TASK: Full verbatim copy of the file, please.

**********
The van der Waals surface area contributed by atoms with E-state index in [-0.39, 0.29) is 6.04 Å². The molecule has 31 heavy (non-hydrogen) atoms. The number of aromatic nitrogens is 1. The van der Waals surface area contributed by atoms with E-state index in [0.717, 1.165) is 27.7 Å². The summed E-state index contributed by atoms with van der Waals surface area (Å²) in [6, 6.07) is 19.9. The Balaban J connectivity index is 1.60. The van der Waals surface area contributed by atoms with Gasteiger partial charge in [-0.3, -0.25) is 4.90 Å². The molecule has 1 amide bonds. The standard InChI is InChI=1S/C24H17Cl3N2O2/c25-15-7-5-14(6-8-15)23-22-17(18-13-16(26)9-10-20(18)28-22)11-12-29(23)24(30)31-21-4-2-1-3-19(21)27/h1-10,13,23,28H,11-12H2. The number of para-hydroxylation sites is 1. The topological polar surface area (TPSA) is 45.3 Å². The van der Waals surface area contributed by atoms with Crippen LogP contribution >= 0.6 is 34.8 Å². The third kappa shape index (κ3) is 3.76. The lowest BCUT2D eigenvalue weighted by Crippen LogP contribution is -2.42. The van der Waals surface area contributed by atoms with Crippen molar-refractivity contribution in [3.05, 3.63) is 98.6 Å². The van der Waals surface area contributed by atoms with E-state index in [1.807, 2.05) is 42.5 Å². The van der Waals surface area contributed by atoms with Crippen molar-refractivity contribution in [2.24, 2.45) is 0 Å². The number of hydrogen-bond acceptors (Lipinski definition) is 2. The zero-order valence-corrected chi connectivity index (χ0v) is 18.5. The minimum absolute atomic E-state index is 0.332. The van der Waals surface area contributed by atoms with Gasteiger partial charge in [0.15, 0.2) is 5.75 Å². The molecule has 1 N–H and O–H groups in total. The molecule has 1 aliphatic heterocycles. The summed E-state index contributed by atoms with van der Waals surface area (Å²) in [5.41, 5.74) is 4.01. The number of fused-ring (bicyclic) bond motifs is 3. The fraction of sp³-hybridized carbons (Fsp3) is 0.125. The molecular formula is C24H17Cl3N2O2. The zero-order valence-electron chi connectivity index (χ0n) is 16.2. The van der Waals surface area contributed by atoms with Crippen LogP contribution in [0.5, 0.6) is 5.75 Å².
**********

The van der Waals surface area contributed by atoms with E-state index in [-0.39, 0.29) is 6.04 Å². The molecule has 31 heavy (non-hydrogen) atoms. The number of aromatic nitrogens is 1. The van der Waals surface area contributed by atoms with E-state index in [0.717, 1.165) is 27.7 Å². The summed E-state index contributed by atoms with van der Waals surface area (Å²) in [6, 6.07) is 19.9. The Balaban J connectivity index is 1.60. The van der Waals surface area contributed by atoms with Gasteiger partial charge in [-0.3, -0.25) is 4.90 Å². The molecule has 1 amide bonds. The standard InChI is InChI=1S/C24H17Cl3N2O2/c25-15-7-5-14(6-8-15)23-22-17(18-13-16(26)9-10-20(18)28-22)11-12-29(23)24(30)31-21-4-2-1-3-19(21)27/h1-10,13,23,28H,11-12H2. The number of para-hydroxylation sites is 1. The topological polar surface area (TPSA) is 45.3 Å². The van der Waals surface area contributed by atoms with Crippen LogP contribution >= 0.6 is 34.8 Å². The third kappa shape index (κ3) is 3.76. The lowest BCUT2D eigenvalue weighted by Crippen LogP contribution is -2.42. The van der Waals surface area contributed by atoms with Crippen molar-refractivity contribution in [3.05, 3.63) is 98.6 Å². The van der Waals surface area contributed by atoms with E-state index in [1.807, 2.05) is 42.5 Å². The van der Waals surface area contributed by atoms with Crippen molar-refractivity contribution in [2.24, 2.45) is 0 Å². The number of hydrogen-bond acceptors (Lipinski definition) is 2. The zero-order valence-corrected chi connectivity index (χ0v) is 18.5. The minimum absolute atomic E-state index is 0.332. The van der Waals surface area contributed by atoms with Gasteiger partial charge in [0.15, 0.2) is 5.75 Å². The molecule has 1 N–H and O–H groups in total. The molecule has 1 aliphatic heterocycles. The summed E-state index contributed by atoms with van der Waals surface area (Å²) in [5.41, 5.74) is 4.01. The number of fused-ring (bicyclic) bond motifs is 3. The fraction of sp³-hybridized carbons (Fsp3) is 0.125. The molecular formula is C24H17Cl3N2O2. The zero-order valence-electron chi connectivity index (χ0n) is 16.2. The van der Waals surface area contributed by atoms with Crippen LogP contribution in [0.5, 0.6) is 5.75 Å².